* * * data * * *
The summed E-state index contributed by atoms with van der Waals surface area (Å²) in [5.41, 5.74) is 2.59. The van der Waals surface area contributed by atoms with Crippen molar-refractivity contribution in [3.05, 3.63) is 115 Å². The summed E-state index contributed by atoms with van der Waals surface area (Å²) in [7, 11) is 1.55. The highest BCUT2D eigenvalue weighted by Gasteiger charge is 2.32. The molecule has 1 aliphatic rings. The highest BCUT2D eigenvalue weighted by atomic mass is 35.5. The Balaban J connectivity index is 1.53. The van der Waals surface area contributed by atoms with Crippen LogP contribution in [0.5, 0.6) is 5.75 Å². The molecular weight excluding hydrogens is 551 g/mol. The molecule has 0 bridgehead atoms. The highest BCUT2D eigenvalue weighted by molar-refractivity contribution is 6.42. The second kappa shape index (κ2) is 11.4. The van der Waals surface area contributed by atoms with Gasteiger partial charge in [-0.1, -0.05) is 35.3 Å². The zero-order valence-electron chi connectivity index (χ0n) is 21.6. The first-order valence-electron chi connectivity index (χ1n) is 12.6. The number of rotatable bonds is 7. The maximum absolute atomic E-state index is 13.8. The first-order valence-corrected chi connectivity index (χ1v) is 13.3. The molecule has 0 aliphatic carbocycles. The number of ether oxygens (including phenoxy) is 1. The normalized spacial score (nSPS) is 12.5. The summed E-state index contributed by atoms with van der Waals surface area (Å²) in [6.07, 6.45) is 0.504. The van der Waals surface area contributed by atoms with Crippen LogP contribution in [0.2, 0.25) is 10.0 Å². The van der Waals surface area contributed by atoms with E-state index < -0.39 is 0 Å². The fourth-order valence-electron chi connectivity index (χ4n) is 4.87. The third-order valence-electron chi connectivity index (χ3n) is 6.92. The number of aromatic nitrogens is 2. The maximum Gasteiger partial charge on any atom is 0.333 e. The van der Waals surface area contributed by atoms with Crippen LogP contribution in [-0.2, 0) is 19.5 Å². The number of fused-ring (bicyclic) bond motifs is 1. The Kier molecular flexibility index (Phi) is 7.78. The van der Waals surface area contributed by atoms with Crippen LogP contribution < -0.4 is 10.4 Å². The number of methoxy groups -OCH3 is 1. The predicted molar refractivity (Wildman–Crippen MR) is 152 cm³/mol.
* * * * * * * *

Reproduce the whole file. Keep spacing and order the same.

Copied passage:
The summed E-state index contributed by atoms with van der Waals surface area (Å²) in [5.41, 5.74) is 2.59. The van der Waals surface area contributed by atoms with Crippen molar-refractivity contribution in [3.05, 3.63) is 115 Å². The summed E-state index contributed by atoms with van der Waals surface area (Å²) in [7, 11) is 1.55. The highest BCUT2D eigenvalue weighted by Gasteiger charge is 2.32. The molecule has 1 aliphatic rings. The highest BCUT2D eigenvalue weighted by atomic mass is 35.5. The Balaban J connectivity index is 1.53. The van der Waals surface area contributed by atoms with Crippen LogP contribution in [0.5, 0.6) is 5.75 Å². The molecular weight excluding hydrogens is 551 g/mol. The molecule has 0 bridgehead atoms. The highest BCUT2D eigenvalue weighted by molar-refractivity contribution is 6.42. The second kappa shape index (κ2) is 11.4. The van der Waals surface area contributed by atoms with Gasteiger partial charge in [-0.1, -0.05) is 35.3 Å². The zero-order valence-electron chi connectivity index (χ0n) is 21.6. The first-order valence-electron chi connectivity index (χ1n) is 12.6. The number of rotatable bonds is 7. The maximum absolute atomic E-state index is 13.8. The first-order valence-corrected chi connectivity index (χ1v) is 13.3. The molecule has 0 aliphatic carbocycles. The number of ether oxygens (including phenoxy) is 1. The normalized spacial score (nSPS) is 12.5. The summed E-state index contributed by atoms with van der Waals surface area (Å²) in [6.07, 6.45) is 0.504. The van der Waals surface area contributed by atoms with Crippen LogP contribution in [0.2, 0.25) is 10.0 Å². The van der Waals surface area contributed by atoms with E-state index < -0.39 is 0 Å². The fourth-order valence-electron chi connectivity index (χ4n) is 4.87. The third-order valence-electron chi connectivity index (χ3n) is 6.92. The number of aromatic nitrogens is 2. The maximum Gasteiger partial charge on any atom is 0.333 e. The van der Waals surface area contributed by atoms with Crippen LogP contribution in [-0.2, 0) is 19.5 Å². The number of fused-ring (bicyclic) bond motifs is 1. The Kier molecular flexibility index (Phi) is 7.78. The van der Waals surface area contributed by atoms with Crippen LogP contribution < -0.4 is 10.4 Å². The number of methoxy groups -OCH3 is 1. The predicted molar refractivity (Wildman–Crippen MR) is 152 cm³/mol.